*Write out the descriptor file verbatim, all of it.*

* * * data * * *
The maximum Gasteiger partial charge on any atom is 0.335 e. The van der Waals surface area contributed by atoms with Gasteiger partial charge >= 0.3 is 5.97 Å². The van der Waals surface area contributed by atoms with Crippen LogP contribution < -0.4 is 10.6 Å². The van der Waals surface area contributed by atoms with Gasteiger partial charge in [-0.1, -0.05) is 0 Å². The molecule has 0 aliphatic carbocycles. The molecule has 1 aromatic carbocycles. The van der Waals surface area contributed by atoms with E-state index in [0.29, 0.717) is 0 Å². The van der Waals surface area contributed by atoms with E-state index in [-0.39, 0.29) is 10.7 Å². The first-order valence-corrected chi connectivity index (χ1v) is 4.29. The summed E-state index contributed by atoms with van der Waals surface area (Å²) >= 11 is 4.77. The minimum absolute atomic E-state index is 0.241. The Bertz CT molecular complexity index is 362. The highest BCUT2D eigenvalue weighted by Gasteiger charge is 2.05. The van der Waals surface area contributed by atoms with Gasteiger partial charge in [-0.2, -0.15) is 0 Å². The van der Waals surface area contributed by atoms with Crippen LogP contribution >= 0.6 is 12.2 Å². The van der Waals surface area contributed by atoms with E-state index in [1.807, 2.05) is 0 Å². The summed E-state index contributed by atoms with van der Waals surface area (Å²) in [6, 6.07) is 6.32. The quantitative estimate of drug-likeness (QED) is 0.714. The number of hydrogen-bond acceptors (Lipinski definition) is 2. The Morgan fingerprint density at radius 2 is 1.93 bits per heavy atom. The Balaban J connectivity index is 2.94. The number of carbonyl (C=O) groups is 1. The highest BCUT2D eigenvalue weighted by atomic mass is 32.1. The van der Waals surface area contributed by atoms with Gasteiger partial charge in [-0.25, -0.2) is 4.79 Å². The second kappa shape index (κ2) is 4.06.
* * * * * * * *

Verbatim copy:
The maximum Gasteiger partial charge on any atom is 0.335 e. The van der Waals surface area contributed by atoms with Gasteiger partial charge >= 0.3 is 5.97 Å². The van der Waals surface area contributed by atoms with Crippen LogP contribution < -0.4 is 10.6 Å². The van der Waals surface area contributed by atoms with Gasteiger partial charge in [-0.1, -0.05) is 0 Å². The molecule has 0 aliphatic carbocycles. The molecule has 1 aromatic carbocycles. The van der Waals surface area contributed by atoms with E-state index in [0.29, 0.717) is 0 Å². The van der Waals surface area contributed by atoms with E-state index in [-0.39, 0.29) is 10.7 Å². The first-order valence-corrected chi connectivity index (χ1v) is 4.29. The summed E-state index contributed by atoms with van der Waals surface area (Å²) >= 11 is 4.77. The minimum absolute atomic E-state index is 0.241. The Bertz CT molecular complexity index is 362. The highest BCUT2D eigenvalue weighted by Gasteiger charge is 2.05. The van der Waals surface area contributed by atoms with Gasteiger partial charge in [-0.2, -0.15) is 0 Å². The van der Waals surface area contributed by atoms with Crippen LogP contribution >= 0.6 is 12.2 Å². The van der Waals surface area contributed by atoms with E-state index in [1.807, 2.05) is 0 Å². The summed E-state index contributed by atoms with van der Waals surface area (Å²) in [6, 6.07) is 6.32. The quantitative estimate of drug-likeness (QED) is 0.714. The number of hydrogen-bond acceptors (Lipinski definition) is 2. The Morgan fingerprint density at radius 2 is 1.93 bits per heavy atom. The Balaban J connectivity index is 2.94. The number of carbonyl (C=O) groups is 1. The highest BCUT2D eigenvalue weighted by atomic mass is 32.1. The van der Waals surface area contributed by atoms with Gasteiger partial charge in [-0.25, -0.2) is 4.79 Å². The second kappa shape index (κ2) is 4.06.